A former Chairman of the Electoral Commission (EC), Dr Kwadwo Afari-Gyan, has urged the Commission to build consensus on electoral processes with all stakeholders, including the Inter-Party Advisory Committee (IPAC), to win the trust of the people.
He said that would ensure transparency and also minimise suspicion and mistrust at every step of the process.
He also underscored the need for the EC to be flexible in the application of electoral rules and regulations, without necessarily bending them.
He said it was prudent for the commission to collaborate with the security agencies and experts to analyse and identify groups and areas prone to violence during elections.
Dr Afari-Gyan was speaking at a ‘Peace Lecture’ organised by the Accra West Rotary Club in Accra last Wednesday.
It was the seventh in series by the Rotary Club aimed at fostering peace and deepening democracy in the country.
The longest-serving chairman of the electoral body spoke on the topic: “Elections and conflicts in emerging democracies”.
Cancellation of votes
Dr Afari-Gyan encouraged the electorate not to entertain any calls for the cancellation of votes in an election decision.
According to him, the cancellation of results was not the right remedy in an election dispute and said arriving at such a decision by a court could jeopardise the peace of the country.
The former EC Chairman said although the court was the right place to resolve electoral conflicts, it was a human institution and might not outrightly get the adjudication of electoral disputes right, as judges might interpret the same law differently.
“In my view, the principle indicates that a duly cast vote is like a sacred cow and cannot be cast away because of the primacy of the voter and, therefore, the sanctity of the vote cannot just be cast away,” he said.
“If this interpretation is correct, then it is just not right for a court to cancel any duly cast vote in an election and then declare a winner if there is a mathematical chance that the cancelled vote can make a difference,” he added.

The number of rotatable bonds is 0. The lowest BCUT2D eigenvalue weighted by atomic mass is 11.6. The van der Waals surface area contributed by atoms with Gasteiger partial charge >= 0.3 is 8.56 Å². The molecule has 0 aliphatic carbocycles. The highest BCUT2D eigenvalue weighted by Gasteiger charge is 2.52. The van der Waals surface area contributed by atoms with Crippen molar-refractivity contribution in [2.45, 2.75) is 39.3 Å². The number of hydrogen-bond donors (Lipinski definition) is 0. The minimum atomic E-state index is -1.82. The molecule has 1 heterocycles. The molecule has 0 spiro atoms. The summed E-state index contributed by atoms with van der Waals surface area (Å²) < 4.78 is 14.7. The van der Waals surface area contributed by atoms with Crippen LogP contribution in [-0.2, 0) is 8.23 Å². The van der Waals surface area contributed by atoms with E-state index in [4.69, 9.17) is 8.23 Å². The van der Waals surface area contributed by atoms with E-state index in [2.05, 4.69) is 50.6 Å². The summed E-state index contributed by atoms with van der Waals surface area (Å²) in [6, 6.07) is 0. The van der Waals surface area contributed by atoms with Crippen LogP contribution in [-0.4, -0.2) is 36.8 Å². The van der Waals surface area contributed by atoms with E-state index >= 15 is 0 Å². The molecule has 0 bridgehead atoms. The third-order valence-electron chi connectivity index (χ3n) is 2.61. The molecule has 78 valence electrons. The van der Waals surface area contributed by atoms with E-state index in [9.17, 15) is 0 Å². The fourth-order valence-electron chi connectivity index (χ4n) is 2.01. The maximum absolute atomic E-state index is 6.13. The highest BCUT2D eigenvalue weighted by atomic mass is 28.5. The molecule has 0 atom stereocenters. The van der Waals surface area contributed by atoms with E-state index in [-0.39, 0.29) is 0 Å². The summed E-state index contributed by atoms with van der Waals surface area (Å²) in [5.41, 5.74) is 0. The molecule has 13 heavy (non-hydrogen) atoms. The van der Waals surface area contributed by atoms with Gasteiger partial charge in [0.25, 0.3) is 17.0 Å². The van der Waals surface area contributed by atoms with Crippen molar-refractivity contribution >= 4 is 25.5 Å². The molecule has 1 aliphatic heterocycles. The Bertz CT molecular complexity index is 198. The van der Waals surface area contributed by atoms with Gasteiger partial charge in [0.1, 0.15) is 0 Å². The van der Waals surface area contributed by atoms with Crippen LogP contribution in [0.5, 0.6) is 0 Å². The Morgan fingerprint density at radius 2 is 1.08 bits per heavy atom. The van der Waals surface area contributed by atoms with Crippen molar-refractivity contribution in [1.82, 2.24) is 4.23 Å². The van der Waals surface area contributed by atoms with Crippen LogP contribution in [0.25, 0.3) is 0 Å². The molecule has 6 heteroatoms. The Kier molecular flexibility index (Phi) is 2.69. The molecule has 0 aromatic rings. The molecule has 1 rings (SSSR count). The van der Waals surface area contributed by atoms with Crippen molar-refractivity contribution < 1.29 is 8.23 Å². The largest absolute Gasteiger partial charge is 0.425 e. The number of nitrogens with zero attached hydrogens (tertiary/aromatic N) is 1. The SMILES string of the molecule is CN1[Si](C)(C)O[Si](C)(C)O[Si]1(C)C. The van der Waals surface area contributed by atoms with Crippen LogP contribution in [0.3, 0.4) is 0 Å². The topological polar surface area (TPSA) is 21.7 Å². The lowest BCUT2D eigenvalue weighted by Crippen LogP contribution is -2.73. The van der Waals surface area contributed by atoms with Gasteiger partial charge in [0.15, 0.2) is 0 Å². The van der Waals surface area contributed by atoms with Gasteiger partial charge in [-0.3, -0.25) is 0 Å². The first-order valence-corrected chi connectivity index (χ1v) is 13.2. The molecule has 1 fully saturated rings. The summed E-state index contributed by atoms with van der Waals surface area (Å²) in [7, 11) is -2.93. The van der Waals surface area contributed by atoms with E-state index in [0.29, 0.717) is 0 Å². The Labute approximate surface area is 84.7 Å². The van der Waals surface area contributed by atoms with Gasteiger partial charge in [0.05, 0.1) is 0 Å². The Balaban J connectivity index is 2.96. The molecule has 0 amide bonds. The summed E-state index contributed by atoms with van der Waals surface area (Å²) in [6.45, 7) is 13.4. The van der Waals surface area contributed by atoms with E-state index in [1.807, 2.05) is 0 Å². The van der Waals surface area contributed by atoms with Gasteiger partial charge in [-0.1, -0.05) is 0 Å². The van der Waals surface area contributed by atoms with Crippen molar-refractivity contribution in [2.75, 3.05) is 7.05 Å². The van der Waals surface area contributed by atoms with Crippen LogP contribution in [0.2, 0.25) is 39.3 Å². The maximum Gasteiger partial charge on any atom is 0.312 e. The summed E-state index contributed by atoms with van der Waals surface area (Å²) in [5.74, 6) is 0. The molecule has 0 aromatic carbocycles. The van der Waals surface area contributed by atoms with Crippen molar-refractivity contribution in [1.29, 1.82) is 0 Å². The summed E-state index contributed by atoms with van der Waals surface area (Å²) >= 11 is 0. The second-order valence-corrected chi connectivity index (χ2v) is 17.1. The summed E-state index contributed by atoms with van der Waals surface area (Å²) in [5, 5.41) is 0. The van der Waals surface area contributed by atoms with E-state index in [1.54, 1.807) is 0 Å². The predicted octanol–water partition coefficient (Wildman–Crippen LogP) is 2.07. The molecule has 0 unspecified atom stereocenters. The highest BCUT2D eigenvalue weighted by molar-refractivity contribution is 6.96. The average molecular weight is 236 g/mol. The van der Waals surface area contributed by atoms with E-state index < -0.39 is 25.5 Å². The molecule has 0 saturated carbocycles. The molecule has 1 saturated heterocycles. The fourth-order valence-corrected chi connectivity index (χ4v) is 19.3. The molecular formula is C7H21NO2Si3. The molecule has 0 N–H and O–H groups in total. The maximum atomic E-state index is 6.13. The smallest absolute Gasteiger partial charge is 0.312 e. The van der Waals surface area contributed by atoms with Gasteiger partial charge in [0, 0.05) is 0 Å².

Dr Afari-Gyan said given that courts had become the last resort for the resolution of political and electoral disputes in emerging democracies, it was important the courts paid sufficient attention to the electoral justice principle of the primacy, as well as the sanctity, of the voter.
He also said the increasing number of election-related disputes that went to court could lead to “the phenomenon known as packing the bench, which may as well be a form of vote buying”.
He called on all stakeholders in the electoral process to comply with the laws of the country to ensure successful elections.
“Let us do what is proper, so that election days will not look like a battle field,” he said.
Causes of disputes
Dr Afari-Gyan cited the demarcation of districts and constituencies, the lack of understanding of some aspects of the electoral process, the use of thugs, unclean campaign practices and the abuse of incumbency as some of the causes of conflicts in an election.
He said while it was not possible to entirely avoid electoral conflicts, certain measures could be instituted to minimise violence.
The Chancellor of the University of Ghana, Mary Chinery-Hesse, who chaired the event, said over 70 million people had been displaced as a result of conflicts, violence and human rights violations, half of which were children.
Conflicts in contemporary democracies were now centred on political, ethnic and religious differences, she said, noting that they had dire economic consequences.
“We have largely adopted reliance on elections for legitimising governance at the national level through the ballot box,” she added.
According to Mrs Chinery-Hesse, electoral conflicts were part of human nature and, therefore, election monitoring bodies should be allowed to enjoy their autonomous mandate to build people’s trust in the electoral process.
The President of the Accra West Rotary Club, Prince Ackuaku, said the club was using the concept of peace with greater cohesion and inclusiveness to encourage people to get involved in peace-building processes.
He said the club’s Peace Fellowship, which began in 2002, had trained more than 1,500 fellows who now worked in over 115 countries.
Mr Ackuaku added that there were seven Rotary Peace centres across the world, where 1,300 fellows had been trained to become effective catalysts for peace through careers in government, education and international organisations.
“Building peace is the development of constructive personal groups and political relationships across ethnic, religions, class, national and racial boundaries.
“Peace-building includes conflict prevention and management, conflict resolution and transformation and post-conflict reconciliation,” he said.